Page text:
Design

Not ready for a new nonprofit website design? Start with a landing page instead

Nonprofit-Site-Design

Not many nonprofits have the budget for a full-on website redesign, at least not until a lot of grant writing has been done. However, this doesn’t mean there isn’t room for any site tweaks, if prioritized above other expenses. This post highlights the necessity of quality landing pages and why they might be more worth their weight in gold than other digital marketing moves.

Here’s how we know.

A client, Hunger Solutions, was seeking to drive attention to their campaign, Minnesota Food Helpline. They had spent time and effort developing a form and landing page and coupled that with promotion via social media and AdWords. Even with all of this effort, they weren’t seeing the results they thought they could.

When they came to ArcStone we decided the best use of their budget was not in promotional techniques or content marketing, but instead a completely redesigned landing page.

The priorities of this design included:

  • Simplify the language and remove much of the text. We wanted all the users’ attention to go to the call to action.
  • Change the call to action to a very specific direction. It was, “do I qualify for SNAP?” and we switched it to a more active phrase, including a verb, “find out if you qualify for SNAP.”
  • Remove distractions. We took all the unnecessary navigation items and really only kept the link to submit the form.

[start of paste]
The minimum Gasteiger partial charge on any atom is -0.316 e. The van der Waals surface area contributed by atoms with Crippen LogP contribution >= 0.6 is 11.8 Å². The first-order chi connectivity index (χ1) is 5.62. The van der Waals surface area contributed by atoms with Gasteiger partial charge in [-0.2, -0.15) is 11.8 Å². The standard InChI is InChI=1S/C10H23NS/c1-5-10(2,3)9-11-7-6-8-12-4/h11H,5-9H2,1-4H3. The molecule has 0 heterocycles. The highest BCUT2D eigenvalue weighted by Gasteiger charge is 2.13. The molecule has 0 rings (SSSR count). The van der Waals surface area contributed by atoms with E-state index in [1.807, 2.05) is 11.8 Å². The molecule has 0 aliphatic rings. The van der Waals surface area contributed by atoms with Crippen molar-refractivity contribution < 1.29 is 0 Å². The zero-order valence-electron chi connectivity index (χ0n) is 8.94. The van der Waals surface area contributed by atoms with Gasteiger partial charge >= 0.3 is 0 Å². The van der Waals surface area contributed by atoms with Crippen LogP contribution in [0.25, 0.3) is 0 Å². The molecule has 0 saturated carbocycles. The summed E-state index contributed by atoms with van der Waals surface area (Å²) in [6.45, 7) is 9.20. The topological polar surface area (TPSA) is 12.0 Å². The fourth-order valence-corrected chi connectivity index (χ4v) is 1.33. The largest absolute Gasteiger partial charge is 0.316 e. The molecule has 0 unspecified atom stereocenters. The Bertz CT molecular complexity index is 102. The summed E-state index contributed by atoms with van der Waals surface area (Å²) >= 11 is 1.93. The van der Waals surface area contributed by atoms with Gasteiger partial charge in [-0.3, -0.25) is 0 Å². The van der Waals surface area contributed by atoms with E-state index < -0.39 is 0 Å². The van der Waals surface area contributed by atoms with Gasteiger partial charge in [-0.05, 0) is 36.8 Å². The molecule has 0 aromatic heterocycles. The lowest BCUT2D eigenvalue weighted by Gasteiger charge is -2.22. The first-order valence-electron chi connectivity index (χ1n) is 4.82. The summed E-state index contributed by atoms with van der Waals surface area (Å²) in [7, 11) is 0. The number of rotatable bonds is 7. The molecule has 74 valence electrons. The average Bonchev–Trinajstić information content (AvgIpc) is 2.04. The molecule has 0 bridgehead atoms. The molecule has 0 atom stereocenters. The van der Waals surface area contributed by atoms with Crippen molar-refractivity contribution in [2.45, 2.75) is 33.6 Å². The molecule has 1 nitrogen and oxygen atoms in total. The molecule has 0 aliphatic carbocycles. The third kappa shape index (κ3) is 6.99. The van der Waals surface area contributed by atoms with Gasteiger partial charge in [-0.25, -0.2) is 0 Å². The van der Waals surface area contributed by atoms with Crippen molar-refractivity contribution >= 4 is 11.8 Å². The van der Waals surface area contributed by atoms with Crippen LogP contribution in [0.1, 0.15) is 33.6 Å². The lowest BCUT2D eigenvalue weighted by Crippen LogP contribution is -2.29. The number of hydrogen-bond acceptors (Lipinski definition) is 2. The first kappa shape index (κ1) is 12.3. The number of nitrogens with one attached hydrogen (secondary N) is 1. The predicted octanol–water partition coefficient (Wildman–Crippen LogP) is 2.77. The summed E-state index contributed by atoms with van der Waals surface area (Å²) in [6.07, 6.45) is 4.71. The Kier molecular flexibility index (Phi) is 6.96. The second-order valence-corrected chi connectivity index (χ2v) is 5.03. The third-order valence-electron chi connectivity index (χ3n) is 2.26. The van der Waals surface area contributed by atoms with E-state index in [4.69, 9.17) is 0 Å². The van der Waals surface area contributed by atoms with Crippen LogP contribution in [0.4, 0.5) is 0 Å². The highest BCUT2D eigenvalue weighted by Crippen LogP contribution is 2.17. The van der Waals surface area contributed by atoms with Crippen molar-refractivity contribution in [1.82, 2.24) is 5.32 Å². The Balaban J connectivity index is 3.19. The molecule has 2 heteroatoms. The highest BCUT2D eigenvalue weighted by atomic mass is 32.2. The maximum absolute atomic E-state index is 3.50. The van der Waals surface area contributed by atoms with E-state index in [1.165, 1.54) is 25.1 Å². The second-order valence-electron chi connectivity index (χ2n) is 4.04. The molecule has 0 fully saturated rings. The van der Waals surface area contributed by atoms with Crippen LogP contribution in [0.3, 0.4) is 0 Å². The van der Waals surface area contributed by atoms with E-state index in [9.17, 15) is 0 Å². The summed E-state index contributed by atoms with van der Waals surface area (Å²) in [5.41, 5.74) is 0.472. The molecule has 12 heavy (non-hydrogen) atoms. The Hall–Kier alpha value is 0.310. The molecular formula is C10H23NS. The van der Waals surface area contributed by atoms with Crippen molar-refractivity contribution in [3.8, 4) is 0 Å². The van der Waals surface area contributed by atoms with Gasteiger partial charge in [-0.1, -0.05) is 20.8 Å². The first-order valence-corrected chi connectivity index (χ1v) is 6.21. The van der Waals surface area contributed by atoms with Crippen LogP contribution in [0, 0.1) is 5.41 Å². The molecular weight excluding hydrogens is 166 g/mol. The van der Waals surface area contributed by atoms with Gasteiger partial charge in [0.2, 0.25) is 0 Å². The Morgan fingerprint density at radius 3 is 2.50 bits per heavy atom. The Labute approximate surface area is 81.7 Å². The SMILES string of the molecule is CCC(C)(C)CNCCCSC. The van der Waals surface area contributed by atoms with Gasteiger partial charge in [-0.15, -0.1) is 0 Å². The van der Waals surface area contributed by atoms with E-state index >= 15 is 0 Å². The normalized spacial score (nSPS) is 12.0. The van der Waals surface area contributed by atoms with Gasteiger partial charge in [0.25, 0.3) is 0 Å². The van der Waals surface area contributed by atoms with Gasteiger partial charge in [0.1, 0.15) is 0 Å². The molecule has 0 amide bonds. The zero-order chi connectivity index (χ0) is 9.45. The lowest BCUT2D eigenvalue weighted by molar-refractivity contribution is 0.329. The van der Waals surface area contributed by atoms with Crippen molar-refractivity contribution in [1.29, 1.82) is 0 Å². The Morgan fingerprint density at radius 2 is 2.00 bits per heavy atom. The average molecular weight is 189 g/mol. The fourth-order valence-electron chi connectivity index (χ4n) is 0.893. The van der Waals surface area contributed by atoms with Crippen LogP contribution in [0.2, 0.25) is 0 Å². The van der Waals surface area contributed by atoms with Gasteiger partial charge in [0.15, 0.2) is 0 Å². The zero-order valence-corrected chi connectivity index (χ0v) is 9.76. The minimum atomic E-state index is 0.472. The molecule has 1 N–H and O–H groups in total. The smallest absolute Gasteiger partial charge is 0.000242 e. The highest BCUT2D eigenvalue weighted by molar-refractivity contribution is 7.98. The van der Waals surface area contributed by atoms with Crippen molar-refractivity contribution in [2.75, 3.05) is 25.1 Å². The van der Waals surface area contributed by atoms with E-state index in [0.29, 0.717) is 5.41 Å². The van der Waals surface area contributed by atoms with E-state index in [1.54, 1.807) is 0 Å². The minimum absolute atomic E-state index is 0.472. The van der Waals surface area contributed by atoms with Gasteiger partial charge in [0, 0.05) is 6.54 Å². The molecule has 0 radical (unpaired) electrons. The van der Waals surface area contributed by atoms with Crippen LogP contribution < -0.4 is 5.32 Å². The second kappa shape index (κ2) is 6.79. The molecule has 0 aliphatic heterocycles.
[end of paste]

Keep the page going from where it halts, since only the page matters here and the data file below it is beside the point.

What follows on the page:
• Provide insight through imagery. Although icons aren’t always a bad idea, we noticed they weren’t doing much to inform the user what their action would do.

A few of the results:

  • An increase in conversions of 178% the month after the redesign.
  • 3x as many calls to their helpline.

Where can your nonprofit start when it comes to its site design & landing pages?

1. Talk with your development team and nail down your most important priorities.

For Hunger Solutions, it was helping those in need find their helpline.

Maybe it’s driving donations for a campaign or getting more volunteers at your event. Whatever it may be, try your best to ensure your landing page focuses on a specific audience. If this is keyed into, you’ll better be able to redesign the layout and rewrite the copy with them in mind, making it more likely you’ll capture their interest.

2. Find examples from other similar nonprofits and determine what you do and don’t like.

For example, I admired the landing page below, as it is beautiful and gets right to the point:

nonprofit-landing-page-design
Image source: Leadpages

This works well as they state exactly what they want you to do at the get-go. The main information is kept at the top with an elegant design. If the donors want to learn more about where their money is going (which they often do) they can easily look below on how this helps reach the nonprofit’s goal.

3. Audit your current design. Whether you conduct this audit yourself or have an agency’s help, ask questions such as:

  • If you were a new visitor to the page, is it clear what your organization is trying to do?
  • How specific is your call to action? Is it easily found by a new user?
  • How is the page performing currently? Where would you like this conversion rate to be?
  • What’s the bounce rate? Learn about what might be the cause of a high bounce rate here »

We hope this encourages you to take a close look at what we believe is one of the best investments. By having a well thought out landing page, your nonprofit can better achieve its goal: getting people the information they need to make the world a better place.